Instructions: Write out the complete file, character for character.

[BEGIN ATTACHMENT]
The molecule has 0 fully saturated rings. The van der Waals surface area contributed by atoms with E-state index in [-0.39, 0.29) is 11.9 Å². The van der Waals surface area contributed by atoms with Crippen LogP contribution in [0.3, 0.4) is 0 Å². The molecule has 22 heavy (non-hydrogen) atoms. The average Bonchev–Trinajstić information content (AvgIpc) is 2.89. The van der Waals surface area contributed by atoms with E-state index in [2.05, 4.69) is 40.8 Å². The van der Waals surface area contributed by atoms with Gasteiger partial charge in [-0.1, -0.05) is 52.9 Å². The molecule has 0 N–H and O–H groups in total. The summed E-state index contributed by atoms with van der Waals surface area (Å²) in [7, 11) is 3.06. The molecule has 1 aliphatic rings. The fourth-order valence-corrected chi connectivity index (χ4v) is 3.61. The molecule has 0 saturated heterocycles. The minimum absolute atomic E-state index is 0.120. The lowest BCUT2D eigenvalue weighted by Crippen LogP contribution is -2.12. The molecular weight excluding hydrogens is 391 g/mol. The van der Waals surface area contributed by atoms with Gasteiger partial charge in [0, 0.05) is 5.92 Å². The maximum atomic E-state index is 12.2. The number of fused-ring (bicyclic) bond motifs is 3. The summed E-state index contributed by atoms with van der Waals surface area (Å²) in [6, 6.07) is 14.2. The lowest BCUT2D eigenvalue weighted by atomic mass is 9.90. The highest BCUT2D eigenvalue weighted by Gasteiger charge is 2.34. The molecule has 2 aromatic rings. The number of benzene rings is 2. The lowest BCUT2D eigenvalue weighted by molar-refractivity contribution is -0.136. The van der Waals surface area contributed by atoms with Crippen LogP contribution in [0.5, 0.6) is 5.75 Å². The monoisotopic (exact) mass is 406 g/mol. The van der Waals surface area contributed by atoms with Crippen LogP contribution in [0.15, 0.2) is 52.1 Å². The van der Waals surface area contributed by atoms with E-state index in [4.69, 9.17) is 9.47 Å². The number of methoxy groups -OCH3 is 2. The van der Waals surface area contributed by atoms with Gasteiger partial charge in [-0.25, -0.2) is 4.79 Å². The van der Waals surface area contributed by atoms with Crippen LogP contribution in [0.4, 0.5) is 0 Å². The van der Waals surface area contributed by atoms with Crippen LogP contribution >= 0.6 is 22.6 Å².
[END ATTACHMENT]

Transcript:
The molecule has 0 fully saturated rings. The van der Waals surface area contributed by atoms with E-state index in [-0.39, 0.29) is 11.9 Å². The van der Waals surface area contributed by atoms with Crippen LogP contribution in [0.3, 0.4) is 0 Å². The molecule has 22 heavy (non-hydrogen) atoms. The average Bonchev–Trinajstić information content (AvgIpc) is 2.89. The van der Waals surface area contributed by atoms with E-state index in [2.05, 4.69) is 40.8 Å². The van der Waals surface area contributed by atoms with Gasteiger partial charge in [-0.1, -0.05) is 52.9 Å². The molecule has 0 N–H and O–H groups in total. The summed E-state index contributed by atoms with van der Waals surface area (Å²) in [7, 11) is 3.06. The molecule has 1 aliphatic rings. The fourth-order valence-corrected chi connectivity index (χ4v) is 3.61. The molecule has 0 saturated heterocycles. The minimum absolute atomic E-state index is 0.120. The lowest BCUT2D eigenvalue weighted by Crippen LogP contribution is -2.12. The molecular weight excluding hydrogens is 391 g/mol. The van der Waals surface area contributed by atoms with Gasteiger partial charge in [0, 0.05) is 5.92 Å². The maximum atomic E-state index is 12.2. The number of fused-ring (bicyclic) bond motifs is 3. The summed E-state index contributed by atoms with van der Waals surface area (Å²) in [6, 6.07) is 14.2. The lowest BCUT2D eigenvalue weighted by atomic mass is 9.90. The highest BCUT2D eigenvalue weighted by Gasteiger charge is 2.34. The molecule has 2 aromatic rings. The number of benzene rings is 2. The lowest BCUT2D eigenvalue weighted by molar-refractivity contribution is -0.136. The van der Waals surface area contributed by atoms with Crippen LogP contribution in [0.5, 0.6) is 5.75 Å². The monoisotopic (exact) mass is 406 g/mol. The van der Waals surface area contributed by atoms with Crippen LogP contribution in [0.15, 0.2) is 52.1 Å². The van der Waals surface area contributed by atoms with E-state index in [4.69, 9.17) is 9.47 Å². The number of methoxy groups -OCH3 is 2. The van der Waals surface area contributed by atoms with Gasteiger partial charge in [-0.25, -0.2) is 4.79 Å². The van der Waals surface area contributed by atoms with Crippen LogP contribution in [0.4, 0.5) is 0 Å². The van der Waals surface area contributed by atoms with Crippen LogP contribution >= 0.6 is 22.6 Å².